The Naica mine was first discovered by early prospectors in 1794 south of Chihuahua City. They struck a vein of silver at the base of a range of hills called Naica by the Tarahumara Indians. The origin in the Tarahumara language seems to mean “a shady place”. Perhaps here in the small canyon there was a grove of trees tucked away by a small canyon spring.

From the discovery until about 1900, the primary interest was silver and gold. Around 1900 large-scale mining began as zinc and lead became more valuable.

During the Mexican Revolution the mine was producing a great deal of wealth. Revolutionary troops entered the town and demanded money from the owners. One of them was assassinated when he refused to pay, causing the mine to shut down from 1911 to 1922.

Just before the mine was closed, the famous Cave of Swords was discovered at a depth of 400 feet. Due to the incredible crystals, it was decided to try to preserve this cave. While many of the crystals have been collected, this is still a fascinating cave to visit. In one part there are so many crystals on one of the walls, they appear to be like an underwater reef moving in a gentle undulating motion in an ocean current.

In April 2000, brothers Juan and Pedro Sanchez were drilling a new tunnel when they made a truly spectacular discovery. While Naica miners are accustomed to finding crystals, Juan and Pedro were absolutely amazed by the cavern that they found. The brothers immediately informed the engineer in charge, Roberto Gonzalez. Ing. Gonzalez realized that they had discovered a natural treasure and quickly rerouted the tunnel. During this phase some damage was done as several miners tried to remove pieces of the mega-crystals, so the mining company soon installed an iron door to protect the find. Later, one of the workers, with the intention of stealing crystals, managed to get in through a narrow hole. He tried to take some plastic bags filled with fresh air inside, but the strategy didn’t work. He lost consciousness and later was found thoroughly baked.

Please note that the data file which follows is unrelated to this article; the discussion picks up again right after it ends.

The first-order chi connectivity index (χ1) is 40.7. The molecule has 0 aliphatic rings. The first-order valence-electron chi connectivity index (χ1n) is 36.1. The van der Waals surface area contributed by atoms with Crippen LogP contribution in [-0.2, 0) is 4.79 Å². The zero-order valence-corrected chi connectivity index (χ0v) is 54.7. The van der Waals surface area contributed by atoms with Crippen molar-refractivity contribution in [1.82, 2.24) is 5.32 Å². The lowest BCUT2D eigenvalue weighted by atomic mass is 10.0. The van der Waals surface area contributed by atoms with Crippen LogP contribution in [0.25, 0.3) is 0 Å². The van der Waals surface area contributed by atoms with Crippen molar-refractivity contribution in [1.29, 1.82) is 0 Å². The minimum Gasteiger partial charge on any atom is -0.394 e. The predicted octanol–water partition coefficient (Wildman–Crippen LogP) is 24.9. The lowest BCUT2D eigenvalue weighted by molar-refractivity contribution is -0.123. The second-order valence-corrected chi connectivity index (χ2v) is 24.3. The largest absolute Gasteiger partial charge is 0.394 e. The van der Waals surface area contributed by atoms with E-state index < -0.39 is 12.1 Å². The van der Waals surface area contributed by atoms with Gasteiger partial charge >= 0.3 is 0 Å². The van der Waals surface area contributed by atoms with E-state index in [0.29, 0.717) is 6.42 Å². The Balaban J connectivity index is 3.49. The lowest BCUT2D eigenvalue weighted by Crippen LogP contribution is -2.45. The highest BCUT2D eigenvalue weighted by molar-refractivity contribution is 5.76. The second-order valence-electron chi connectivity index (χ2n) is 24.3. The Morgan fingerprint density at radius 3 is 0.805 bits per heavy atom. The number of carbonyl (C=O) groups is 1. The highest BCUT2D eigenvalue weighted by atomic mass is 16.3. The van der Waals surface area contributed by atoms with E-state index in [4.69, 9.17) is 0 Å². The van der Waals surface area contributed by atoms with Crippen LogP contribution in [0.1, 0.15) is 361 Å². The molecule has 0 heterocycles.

When entering the cave our group is issued helmets, lanterns, rubber boots, and gloves. We are then driven by truck into the main mining tunnel called Rampa Sn. Francisco. While the vertical drop is approximately 1000 feet, the drive is almost a half mile long. The heat steadily increases and the ladies could be observed to begin “glowing”. The truck stops in front of a concrete wall with a steel door. I start working frantically to put the final touches on my pre-prepared camera outfit. I usually have four separate camera units, but they must be padded for the trip and then receive a last minute detail check. Every single item is preset before entering the cavern, as every moment inside is precious and concentration must be focused strictly on the crystals and people. The photographic machinery must work perfectly as the heat almost immediately begins to impair brain function.